As borders across the world close, the options decrease for Africans and Black immigrants from Latin America and the Caribbean seeking political asylum.
Over the years, the US-Mexico border has become a viable option for Africans and other Black immigrants such as Haitians, Hondurans and Belizeans, who use the US-Mexico divide to enter the United States.
Many have called for more attention towards black undocumented immigrants who have largely been invisible in conversations around current anti-immigration climate. Nana Gyamfi, chair of Black Alliance for Just Immigration and co-founder of Justice Warriors 4 Black Lives, points to the thousands of Black people at the borders who await asylum.
Back in late January, four continental African migrants were arrested as a result of a three day raid conducted in Mexico by the US Immigration and Customs Enforcement (ICE) agency, as well as the US Enforcement and Removal Operations (ERO) agency, according to a report from All Africa.
The four African nationals-from Cameroon, Liberia, Nigeria and Zimbabwe-were among 86 suspects (mostly Mexican) arrested during the sting. In a sea of an estimated 11 million faces who cross the threshold, these Black migrants are apart of a gradually increasing number who decide crossing into the US from Mexico is easier than leaving from their respective countries of origin.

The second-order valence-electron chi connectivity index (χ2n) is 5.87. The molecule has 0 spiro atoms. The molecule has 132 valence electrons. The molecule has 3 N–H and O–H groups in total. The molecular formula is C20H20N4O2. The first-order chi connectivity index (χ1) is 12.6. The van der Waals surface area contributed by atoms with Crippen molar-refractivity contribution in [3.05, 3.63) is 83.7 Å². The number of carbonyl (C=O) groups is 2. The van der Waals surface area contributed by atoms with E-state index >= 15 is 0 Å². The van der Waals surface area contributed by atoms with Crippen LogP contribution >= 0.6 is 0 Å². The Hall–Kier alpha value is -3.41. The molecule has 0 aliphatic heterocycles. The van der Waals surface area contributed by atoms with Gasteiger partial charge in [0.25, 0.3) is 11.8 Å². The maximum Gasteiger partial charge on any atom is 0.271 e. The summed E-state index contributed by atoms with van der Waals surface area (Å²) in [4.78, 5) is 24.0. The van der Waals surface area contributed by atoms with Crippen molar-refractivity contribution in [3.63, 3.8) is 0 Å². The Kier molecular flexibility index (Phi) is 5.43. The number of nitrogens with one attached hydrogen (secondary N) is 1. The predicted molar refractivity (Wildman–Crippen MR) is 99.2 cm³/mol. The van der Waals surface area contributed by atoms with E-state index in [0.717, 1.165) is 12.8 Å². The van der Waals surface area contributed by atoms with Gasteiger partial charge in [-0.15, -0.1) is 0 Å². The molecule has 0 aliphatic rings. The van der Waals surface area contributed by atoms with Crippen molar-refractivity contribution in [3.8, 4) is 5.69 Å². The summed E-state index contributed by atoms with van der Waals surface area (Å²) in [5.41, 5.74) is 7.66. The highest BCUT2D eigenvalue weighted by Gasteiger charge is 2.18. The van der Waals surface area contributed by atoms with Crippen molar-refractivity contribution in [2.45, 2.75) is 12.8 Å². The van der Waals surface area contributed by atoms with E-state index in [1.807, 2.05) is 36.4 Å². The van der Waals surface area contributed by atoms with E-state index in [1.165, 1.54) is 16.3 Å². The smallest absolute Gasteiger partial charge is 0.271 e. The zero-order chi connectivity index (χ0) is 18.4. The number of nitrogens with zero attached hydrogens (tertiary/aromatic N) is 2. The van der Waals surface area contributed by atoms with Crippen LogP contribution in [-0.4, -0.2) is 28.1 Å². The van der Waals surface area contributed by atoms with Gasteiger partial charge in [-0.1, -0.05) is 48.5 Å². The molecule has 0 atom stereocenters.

For those who have not experienced safe entry into the United States, have taken another route in their immigration journeys. They’ve decided to stop. A Haitian community gradually forms in Tijuana, a border city with San Diego with immigrants who were stopped from coming into the United States. About 3,000 men who left Haiti to find work after the 2010 earthquake, now earn a living in Baja, California. With the current US Administration ending temporary protective status for Haitian immigrants earlier last year, the community is expected to grow.
*This article was updated 30 June 2017 11:19 EST